Joined: Feb 02, 2001
Posts: 413
I agree. I think removing stale locks is beyond the scope of this project.
I could see 3 ways of doing it:
1. Using some time interval, it could be something on your own.
2. Making each client an RMI object, register it, and when client trying to lock record that already locked, check is previos owner alive.
3. Using Unreferenced.(I used this one)
1 and 3 require you to set some time interval (even though unreferenced give you default value). It does not make sense, if its value is not customizable, and it cannot be customizable because of assignment requirements.
From my experience with #3, I tested it with some amount of threads, each of them where locking all database, and than died. At this case, for same client, unreferenced method got called from a different thread, than lock, what happend, is unreferenced method executed before actual lock accured - so I ends up with synchronizing at my RemoteData class, so locks will be finished before releasing them with unreferenced.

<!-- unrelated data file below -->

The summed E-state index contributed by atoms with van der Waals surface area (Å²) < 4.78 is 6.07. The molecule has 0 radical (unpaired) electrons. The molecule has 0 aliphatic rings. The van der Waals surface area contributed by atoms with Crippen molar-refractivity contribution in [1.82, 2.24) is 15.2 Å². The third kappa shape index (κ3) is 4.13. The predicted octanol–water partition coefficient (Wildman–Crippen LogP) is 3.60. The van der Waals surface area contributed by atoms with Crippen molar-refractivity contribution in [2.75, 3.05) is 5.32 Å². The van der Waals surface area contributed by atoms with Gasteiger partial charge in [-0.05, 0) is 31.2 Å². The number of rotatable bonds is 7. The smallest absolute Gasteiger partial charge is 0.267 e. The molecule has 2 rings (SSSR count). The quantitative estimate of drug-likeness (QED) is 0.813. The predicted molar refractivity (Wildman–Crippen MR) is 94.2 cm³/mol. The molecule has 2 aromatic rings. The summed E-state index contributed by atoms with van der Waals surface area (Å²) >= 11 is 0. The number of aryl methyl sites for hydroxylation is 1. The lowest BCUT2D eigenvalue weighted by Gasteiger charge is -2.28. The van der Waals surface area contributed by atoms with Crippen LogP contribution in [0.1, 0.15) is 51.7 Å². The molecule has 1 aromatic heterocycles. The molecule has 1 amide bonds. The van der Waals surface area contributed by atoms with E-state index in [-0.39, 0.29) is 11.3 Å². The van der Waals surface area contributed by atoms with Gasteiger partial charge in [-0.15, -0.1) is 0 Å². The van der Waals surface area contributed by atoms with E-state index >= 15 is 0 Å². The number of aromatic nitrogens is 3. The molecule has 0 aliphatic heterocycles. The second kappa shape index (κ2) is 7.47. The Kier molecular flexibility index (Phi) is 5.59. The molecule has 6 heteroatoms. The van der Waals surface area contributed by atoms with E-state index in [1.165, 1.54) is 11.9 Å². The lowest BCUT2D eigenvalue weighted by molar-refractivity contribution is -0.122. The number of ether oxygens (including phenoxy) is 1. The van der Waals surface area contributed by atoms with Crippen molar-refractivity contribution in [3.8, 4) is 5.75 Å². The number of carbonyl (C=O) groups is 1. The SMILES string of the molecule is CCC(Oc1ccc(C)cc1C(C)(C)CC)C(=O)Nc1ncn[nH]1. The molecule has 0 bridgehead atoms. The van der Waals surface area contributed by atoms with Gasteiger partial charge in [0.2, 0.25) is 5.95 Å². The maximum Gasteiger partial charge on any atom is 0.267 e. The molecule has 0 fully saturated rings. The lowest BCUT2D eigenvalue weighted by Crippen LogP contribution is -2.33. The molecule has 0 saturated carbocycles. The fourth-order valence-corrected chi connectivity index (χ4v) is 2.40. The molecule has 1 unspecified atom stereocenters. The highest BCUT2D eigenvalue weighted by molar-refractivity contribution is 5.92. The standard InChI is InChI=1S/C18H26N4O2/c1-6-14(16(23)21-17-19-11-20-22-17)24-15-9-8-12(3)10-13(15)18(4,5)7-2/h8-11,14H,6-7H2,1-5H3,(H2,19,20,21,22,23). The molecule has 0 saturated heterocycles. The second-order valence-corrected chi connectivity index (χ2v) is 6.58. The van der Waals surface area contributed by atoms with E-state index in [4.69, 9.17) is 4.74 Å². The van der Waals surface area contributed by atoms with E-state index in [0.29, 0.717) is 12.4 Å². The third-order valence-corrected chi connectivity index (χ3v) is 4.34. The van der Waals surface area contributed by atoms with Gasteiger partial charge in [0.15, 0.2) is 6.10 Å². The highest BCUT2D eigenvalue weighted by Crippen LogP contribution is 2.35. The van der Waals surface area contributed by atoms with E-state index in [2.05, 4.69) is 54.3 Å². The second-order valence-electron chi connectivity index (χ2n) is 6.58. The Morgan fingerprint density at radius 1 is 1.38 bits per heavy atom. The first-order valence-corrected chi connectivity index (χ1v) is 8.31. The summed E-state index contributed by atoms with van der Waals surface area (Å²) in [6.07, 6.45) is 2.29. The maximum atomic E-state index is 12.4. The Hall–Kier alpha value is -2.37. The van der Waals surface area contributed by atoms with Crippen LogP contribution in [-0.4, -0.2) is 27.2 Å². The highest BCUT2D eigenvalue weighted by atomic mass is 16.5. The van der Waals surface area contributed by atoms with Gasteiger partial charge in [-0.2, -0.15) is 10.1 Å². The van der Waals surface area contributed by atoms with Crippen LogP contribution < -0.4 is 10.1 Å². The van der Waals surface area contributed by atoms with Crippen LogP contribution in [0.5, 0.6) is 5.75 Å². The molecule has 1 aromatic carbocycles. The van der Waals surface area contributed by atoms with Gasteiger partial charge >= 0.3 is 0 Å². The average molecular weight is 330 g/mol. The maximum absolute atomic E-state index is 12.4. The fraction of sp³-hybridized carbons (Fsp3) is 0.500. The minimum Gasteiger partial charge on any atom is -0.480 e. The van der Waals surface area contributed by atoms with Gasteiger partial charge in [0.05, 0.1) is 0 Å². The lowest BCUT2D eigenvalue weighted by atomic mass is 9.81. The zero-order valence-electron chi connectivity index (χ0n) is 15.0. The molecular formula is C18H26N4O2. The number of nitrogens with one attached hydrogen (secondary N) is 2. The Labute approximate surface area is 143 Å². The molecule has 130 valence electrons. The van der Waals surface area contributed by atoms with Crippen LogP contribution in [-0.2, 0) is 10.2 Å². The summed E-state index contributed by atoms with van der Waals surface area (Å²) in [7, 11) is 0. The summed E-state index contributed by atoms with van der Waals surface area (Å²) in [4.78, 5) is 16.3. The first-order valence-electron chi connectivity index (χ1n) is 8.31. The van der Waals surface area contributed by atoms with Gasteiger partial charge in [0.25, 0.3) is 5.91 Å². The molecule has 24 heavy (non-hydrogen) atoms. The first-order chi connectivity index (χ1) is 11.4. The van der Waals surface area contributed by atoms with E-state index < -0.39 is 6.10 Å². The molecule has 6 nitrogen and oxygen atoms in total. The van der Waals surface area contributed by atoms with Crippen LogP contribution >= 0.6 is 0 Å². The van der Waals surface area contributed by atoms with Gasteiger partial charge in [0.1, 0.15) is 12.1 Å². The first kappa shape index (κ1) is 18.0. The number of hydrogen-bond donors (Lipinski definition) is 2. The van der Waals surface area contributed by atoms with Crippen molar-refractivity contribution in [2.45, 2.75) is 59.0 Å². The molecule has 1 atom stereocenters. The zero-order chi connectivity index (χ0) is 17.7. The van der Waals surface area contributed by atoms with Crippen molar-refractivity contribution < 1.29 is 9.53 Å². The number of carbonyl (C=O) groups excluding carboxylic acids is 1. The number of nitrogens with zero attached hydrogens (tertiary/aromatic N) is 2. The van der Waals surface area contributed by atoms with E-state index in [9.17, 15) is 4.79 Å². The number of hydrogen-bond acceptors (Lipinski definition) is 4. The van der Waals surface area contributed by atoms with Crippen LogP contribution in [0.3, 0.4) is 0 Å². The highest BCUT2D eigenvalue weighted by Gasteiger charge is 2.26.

Not sure what with number 2 - seems to be complicated and having perfomance problems, but if anyone tryed it - I would like to hear it.
Yuriy Fuksenko
Ranch Hand

Joined: Feb 02, 2001
Posts: 413
I agree. I think removing stale locks is beyond the scope of this project.
I could see 3 ways of doing it:
1. Using some time interval, it could be something on your own.
2. Making each client an RMI object, register it, and when client trying to lock record that already locked, check is previos owner alive.
3. Using Unreferenced.(I used this one, and I used 2nd locking model)
1 and 3 require you to set some time interval (even though unreferenced give you default value). It does not make sense, if its value is not customizable, and it cannot be customizable because of assignment requirements.